Read David Luban Instead
A reader wondered in comments why B&W hasn’t done more to protest Bush’s torture bill. There are items on it in News, I pointed out. It’s also true that if you type ‘torture’ into B&W’s ‘Search’ you’ll get a lot of items, some of which are about FGM or ‘witchcraft’-related torture in Africa or India, but many of which are about Bush & co. Then there’s the fact that I only have two hands, as the saying goes, and I’m a bit pressed for time right now, and there are a lot of subjects to cover. But having said all that, I have been wanting to mutter something (but have also felt inadequate to the task), or rather squawk something or bark something or howl something or yell in a cracked but deafening voice something. What can I say? That it’s a shameful spectacle, Bush going to Congress to lobby for a torture bill. But who doesn’t already know that?
See David Luban in Slate for adequate muttering.
The Nuremberg Principles, like the entire body of international humanitarian law, will now have no purchase in the war-crimes law of the United States. Who cares whether they were our idea in the first place? Principle VI of the Nuremberg seven defines war crimes as “violations of the laws or customs of war, which include, but are not limited to…ill-treatment of prisoners of war.” Forget “customs of war” – that sounds like customary international law, which has no place in our courts anymore. Forget “ill-treatment” – it’s too vague. Take this one: Principle II, “The fact that internal law does not impose a penalty for an act which constitutes a crime under international law does not relieve the person who committed the act from responsibility under international law.” Section 8(a)(2) sneers at responsibility under international law.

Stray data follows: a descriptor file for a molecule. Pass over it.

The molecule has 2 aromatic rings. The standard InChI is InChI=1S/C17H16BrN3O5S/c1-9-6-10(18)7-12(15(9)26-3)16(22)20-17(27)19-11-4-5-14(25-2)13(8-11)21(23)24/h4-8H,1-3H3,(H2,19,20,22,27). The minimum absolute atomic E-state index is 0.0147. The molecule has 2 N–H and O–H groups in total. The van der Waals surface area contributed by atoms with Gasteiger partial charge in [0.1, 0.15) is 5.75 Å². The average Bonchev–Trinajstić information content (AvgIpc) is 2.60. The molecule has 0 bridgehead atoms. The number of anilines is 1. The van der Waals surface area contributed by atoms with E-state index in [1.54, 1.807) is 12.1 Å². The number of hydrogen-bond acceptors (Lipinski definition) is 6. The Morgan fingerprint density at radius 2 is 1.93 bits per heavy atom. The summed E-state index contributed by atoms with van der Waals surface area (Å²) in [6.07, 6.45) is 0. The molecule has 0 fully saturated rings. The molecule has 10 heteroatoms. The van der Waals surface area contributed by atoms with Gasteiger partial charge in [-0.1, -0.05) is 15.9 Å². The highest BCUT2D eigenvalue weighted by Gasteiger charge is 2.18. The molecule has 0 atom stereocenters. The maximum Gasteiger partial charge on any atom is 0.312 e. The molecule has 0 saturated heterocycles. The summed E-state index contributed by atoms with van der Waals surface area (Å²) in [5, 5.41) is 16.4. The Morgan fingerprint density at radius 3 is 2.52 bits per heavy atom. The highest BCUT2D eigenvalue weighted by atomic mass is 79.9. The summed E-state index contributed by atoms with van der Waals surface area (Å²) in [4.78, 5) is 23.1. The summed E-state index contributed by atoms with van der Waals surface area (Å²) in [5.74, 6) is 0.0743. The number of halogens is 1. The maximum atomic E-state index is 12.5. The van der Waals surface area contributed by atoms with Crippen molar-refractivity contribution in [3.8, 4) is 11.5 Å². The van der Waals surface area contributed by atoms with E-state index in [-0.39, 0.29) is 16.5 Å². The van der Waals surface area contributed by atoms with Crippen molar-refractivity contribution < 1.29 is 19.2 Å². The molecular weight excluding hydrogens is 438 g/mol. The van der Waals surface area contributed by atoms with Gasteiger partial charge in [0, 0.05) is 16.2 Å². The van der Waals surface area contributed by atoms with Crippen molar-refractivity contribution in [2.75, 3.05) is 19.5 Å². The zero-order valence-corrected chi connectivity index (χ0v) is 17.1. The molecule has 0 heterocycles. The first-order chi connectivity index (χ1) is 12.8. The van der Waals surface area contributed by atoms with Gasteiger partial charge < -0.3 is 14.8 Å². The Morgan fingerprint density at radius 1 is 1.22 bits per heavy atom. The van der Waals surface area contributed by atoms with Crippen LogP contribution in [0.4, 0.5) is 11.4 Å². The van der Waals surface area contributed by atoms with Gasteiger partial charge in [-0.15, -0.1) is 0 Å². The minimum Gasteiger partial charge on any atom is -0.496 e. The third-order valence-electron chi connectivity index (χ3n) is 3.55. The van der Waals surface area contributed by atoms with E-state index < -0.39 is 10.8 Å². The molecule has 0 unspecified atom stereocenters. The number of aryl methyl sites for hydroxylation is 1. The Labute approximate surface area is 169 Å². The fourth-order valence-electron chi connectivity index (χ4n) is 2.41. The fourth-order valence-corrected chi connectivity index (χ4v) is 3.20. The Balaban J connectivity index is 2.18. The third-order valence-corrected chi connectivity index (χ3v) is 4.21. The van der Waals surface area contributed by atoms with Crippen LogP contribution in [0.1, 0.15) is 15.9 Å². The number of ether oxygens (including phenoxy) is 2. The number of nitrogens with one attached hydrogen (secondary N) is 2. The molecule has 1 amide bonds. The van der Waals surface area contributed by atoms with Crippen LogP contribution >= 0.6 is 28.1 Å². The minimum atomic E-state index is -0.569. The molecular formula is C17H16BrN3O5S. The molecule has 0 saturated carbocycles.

The Bush administration started sneering at international law almost as soon as it took office. I suppose that’s one reason its reported 90% approval rating right after September 11 has always surprised me. So it goes.